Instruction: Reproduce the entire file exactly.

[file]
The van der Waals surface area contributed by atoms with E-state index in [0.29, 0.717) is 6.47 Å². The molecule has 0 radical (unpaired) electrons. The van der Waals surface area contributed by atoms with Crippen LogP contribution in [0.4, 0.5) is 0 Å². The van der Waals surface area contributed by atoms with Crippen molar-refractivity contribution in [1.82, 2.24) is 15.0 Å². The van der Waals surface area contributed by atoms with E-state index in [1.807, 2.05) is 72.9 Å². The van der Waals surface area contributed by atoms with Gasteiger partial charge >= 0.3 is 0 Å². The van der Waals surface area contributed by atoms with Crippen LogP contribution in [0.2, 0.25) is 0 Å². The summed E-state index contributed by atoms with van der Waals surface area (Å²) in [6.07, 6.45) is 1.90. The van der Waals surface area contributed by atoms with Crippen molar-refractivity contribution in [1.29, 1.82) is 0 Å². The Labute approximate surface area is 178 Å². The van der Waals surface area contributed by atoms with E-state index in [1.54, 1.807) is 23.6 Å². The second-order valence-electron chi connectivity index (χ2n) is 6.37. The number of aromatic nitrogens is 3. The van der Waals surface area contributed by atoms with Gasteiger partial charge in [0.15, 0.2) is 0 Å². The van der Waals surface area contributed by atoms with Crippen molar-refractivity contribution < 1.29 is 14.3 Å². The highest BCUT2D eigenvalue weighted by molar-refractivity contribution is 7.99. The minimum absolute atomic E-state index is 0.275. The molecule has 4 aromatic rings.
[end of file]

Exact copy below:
The van der Waals surface area contributed by atoms with E-state index in [0.29, 0.717) is 6.47 Å². The molecule has 0 radical (unpaired) electrons. The van der Waals surface area contributed by atoms with Crippen LogP contribution in [0.4, 0.5) is 0 Å². The van der Waals surface area contributed by atoms with Crippen molar-refractivity contribution in [1.82, 2.24) is 15.0 Å². The van der Waals surface area contributed by atoms with E-state index in [1.807, 2.05) is 72.9 Å². The van der Waals surface area contributed by atoms with Gasteiger partial charge >= 0.3 is 0 Å². The van der Waals surface area contributed by atoms with Crippen LogP contribution in [0.2, 0.25) is 0 Å². The summed E-state index contributed by atoms with van der Waals surface area (Å²) in [6.07, 6.45) is 1.90. The van der Waals surface area contributed by atoms with Crippen molar-refractivity contribution in [1.29, 1.82) is 0 Å². The Labute approximate surface area is 178 Å². The van der Waals surface area contributed by atoms with E-state index in [1.54, 1.807) is 23.6 Å². The second-order valence-electron chi connectivity index (χ2n) is 6.37. The number of aromatic nitrogens is 3. The van der Waals surface area contributed by atoms with Gasteiger partial charge in [0.15, 0.2) is 0 Å². The van der Waals surface area contributed by atoms with Crippen molar-refractivity contribution < 1.29 is 14.3 Å². The highest BCUT2D eigenvalue weighted by molar-refractivity contribution is 7.99. The minimum absolute atomic E-state index is 0.275. The molecule has 4 aromatic rings.